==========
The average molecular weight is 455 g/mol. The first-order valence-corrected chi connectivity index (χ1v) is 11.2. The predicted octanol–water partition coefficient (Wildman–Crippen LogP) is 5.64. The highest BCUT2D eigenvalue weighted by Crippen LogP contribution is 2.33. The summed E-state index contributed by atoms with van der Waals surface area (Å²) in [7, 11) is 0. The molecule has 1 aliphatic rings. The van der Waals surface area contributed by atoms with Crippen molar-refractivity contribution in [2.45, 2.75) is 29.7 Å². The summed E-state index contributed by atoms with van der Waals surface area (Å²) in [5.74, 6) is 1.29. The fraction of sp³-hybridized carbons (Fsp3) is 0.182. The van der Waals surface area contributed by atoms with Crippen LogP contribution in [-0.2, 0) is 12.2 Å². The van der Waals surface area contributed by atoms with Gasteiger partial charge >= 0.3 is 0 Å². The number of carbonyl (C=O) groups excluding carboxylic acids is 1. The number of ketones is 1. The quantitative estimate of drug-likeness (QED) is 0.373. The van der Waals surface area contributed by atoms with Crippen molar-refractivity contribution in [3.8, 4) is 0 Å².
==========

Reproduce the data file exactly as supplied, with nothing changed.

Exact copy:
The average molecular weight is 455 g/mol. The first-order valence-corrected chi connectivity index (χ1v) is 11.2. The predicted octanol–water partition coefficient (Wildman–Crippen LogP) is 5.64. The highest BCUT2D eigenvalue weighted by Crippen LogP contribution is 2.33. The summed E-state index contributed by atoms with van der Waals surface area (Å²) in [7, 11) is 0. The molecule has 1 aliphatic rings. The van der Waals surface area contributed by atoms with Crippen molar-refractivity contribution in [2.45, 2.75) is 29.7 Å². The summed E-state index contributed by atoms with van der Waals surface area (Å²) in [5.74, 6) is 1.29. The fraction of sp³-hybridized carbons (Fsp3) is 0.182. The van der Waals surface area contributed by atoms with Crippen LogP contribution in [-0.2, 0) is 12.2 Å². The van der Waals surface area contributed by atoms with Gasteiger partial charge >= 0.3 is 0 Å². The number of carbonyl (C=O) groups excluding carboxylic acids is 1. The number of ketones is 1. The quantitative estimate of drug-likeness (QED) is 0.373. The van der Waals surface area contributed by atoms with Crippen molar-refractivity contribution in [3.8, 4) is 0 Å².